So how can Sachs and his colleagues produce a report putting that country well above a rich nation like the United States?

Let’s look at some of the data. Here’s the summary of Cuba from the report. Pay particular attention to the circle on the right. If the blue bars extend to the outer edge, that means the country supposedly is doing a very good job achieving a goal, whereas a small blue bar indicates poor performance.

And here is the same information for the United States.

It appears that Cuba does much better for poverty (#1), responsible consumption (#12), climate action (#13), life on land (#15), and partnership (#17), while the United States while the United State does much better for industry, innovation, and infrastructure (#9).

But here’s an easier and more precise way of comparing the two nations. All you need to know is that green is the best, yellow is second best, followed by burnt orange, and red is the worst.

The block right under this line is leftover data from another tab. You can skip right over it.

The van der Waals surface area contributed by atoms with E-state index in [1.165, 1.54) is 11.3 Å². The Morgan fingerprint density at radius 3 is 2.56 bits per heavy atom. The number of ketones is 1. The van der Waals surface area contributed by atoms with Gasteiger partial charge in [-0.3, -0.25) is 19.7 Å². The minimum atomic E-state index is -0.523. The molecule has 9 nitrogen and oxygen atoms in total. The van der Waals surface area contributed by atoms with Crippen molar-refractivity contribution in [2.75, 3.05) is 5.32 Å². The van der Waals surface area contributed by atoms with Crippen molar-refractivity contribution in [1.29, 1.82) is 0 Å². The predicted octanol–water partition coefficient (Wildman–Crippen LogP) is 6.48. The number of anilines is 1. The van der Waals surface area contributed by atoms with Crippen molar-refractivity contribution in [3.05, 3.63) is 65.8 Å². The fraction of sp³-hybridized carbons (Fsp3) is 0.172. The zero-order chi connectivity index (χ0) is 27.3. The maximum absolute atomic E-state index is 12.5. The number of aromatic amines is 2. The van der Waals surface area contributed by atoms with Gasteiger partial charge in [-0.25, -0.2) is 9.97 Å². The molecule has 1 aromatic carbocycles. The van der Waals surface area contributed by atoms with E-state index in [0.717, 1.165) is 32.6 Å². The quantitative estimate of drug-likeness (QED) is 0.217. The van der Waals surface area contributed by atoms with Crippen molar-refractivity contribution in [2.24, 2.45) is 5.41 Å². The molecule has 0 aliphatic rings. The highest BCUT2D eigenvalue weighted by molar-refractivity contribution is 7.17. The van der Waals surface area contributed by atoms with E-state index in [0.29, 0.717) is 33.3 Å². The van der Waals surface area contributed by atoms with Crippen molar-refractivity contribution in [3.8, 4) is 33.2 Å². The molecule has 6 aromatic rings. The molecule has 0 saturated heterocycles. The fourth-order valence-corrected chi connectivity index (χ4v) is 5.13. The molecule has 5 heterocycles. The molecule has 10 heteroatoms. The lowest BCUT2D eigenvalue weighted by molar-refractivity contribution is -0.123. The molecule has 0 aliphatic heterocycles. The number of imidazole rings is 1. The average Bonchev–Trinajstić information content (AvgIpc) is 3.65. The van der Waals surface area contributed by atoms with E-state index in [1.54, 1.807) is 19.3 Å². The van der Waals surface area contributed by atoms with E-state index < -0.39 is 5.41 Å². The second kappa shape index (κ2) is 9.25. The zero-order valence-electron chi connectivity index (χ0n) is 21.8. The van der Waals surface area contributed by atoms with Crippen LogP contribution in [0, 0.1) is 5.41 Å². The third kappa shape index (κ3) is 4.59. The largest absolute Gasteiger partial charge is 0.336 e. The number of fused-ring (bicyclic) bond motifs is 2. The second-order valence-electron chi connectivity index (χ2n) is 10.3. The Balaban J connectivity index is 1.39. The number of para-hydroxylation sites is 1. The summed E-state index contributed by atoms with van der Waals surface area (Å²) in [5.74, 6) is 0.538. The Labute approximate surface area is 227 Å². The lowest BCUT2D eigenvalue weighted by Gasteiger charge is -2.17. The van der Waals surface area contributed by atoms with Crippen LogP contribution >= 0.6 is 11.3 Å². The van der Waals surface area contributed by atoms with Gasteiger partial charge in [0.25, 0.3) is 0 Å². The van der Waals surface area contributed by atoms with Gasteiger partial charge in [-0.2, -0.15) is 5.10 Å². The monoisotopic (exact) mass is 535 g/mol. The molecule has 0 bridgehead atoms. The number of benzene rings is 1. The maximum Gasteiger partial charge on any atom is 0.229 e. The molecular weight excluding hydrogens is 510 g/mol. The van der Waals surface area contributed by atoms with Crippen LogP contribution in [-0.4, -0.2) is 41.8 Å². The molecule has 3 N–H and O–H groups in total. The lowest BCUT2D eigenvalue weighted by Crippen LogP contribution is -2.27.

Cuba wins in nine categories and the United States is ranked higher in three categories.

Now here’s why most of these rankings are total nonsense. If you go to page 51 of the report, you’ll see the actual variables that are used to produce the scores for the 17 U.N. goals.

And what do you find? Well, here are some things that caught my eye.

  • For the first goal of “no poverty,” the report includes a measure of income distribution rather than poverty. This is same dodgy approach that’s been used by the Obama Administration and the OECD, and because almost everyone is Cuba is equally poor, that means it scores much higher than the United States, where everyone is richer, but with varying degrees of wealth. I’m not joking.
  • For the second goal of “zero hunger,” I can’t figure out how they concocted a higher score for Cuba. After all, there’s pervasive food rationing in that hellhole of an island. My best guess is that the United States gets downgraded because the category includes an obesity variable. Having a lot of overweight people may not be a good feature of America, but is it rude for me to point out that a large number of heavy people is the opposite of hunger?